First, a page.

Sunday, June 23, 2024

Building Customs drug detection across the Pacific

Frontline Customs officers and officials from 18 Pacific nations have been welcomed for a week-long training and visit focussed on illicit drug smuggling, which is being co-hosted by the New Zealand Customs Service and Oceania Customs Organisation (OCO).   

Following a welcome ceremony at the Te Manukanuka o Hoturoa Marae near Auckland Airport yesterday, the drug identification training is being held at Customs’ premises for the remainder of the week.

The training aims to provide participants with enhanced skillsets in detecting, identifying and handling drugs, as well as training on relevant legislation and further insight into Customs’ operational areas.  

New Zealand Customs Director International, Joe Cannon says the Pacific region is a known transit point for illicit drugs, driven by transnational organised crime groups and the rising demand and drug prices in New Zealand and Australia.   

“We are pleased to be working with the Oceania Customs Organisation to support the capability development of our Pacific colleagues,” he said.

“Drug seizures at the New Zealand border show the volume of illegal drugs is increasing and criminals are using increasingly sophisticated techniques to smuggle harmful drugs into our communities for profit.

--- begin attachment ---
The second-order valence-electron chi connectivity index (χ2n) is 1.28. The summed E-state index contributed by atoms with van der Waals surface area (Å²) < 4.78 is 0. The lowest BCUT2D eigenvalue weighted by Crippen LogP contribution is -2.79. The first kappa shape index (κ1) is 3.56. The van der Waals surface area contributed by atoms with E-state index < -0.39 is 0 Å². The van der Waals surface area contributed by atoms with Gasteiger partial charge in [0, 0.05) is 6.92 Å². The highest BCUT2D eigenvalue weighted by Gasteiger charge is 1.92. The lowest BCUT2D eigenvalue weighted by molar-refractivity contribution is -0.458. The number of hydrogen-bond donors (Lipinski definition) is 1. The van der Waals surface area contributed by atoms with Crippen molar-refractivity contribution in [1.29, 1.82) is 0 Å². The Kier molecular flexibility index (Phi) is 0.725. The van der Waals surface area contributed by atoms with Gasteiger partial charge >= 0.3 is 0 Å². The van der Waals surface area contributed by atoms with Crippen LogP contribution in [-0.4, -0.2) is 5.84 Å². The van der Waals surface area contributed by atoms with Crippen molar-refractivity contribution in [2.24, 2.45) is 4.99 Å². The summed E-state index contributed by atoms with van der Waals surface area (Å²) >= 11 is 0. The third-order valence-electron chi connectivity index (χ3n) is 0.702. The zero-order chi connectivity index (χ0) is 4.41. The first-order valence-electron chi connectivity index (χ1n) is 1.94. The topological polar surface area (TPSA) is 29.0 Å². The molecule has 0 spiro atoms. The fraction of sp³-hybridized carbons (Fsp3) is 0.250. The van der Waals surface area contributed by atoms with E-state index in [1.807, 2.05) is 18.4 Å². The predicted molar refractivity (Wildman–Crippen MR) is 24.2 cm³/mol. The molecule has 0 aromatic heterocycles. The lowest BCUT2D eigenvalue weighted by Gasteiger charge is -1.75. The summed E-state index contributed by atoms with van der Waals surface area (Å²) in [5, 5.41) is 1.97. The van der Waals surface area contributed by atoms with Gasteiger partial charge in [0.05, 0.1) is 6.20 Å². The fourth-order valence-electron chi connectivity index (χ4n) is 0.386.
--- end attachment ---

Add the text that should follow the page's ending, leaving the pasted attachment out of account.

Participants are welcomed at the Te Manukanuka o Hoturoa Marae.

“Training opportunities such as this help customs agencies to share experiences and expertise to enhance our collective ability to stay one step ahead of transnational organised crime groups. By helping to protect each other’s borders, we are strengthening our own border too,” says Mr Cannon.   

OCO Head of Secretariat, Nancy T. Oraka said the Pacific market’s increasing demand has made the region a focal point for drug traffickers.

“The Pacific region with its sprawling archipelagos serves as a transhipment hub for organised criminal groups trafficking cocaine and methamphetamine. These illicit substances journey from the Americas, Europe and Asia, finding their way to lucrative markets in the Pacific Islands,” she said.

“I acknowledge New Zealand Customs Service and all our partners that have ensured this training is held. We are the first line of defence for our borders and it is our duty to protect our nations, our people, our children.”

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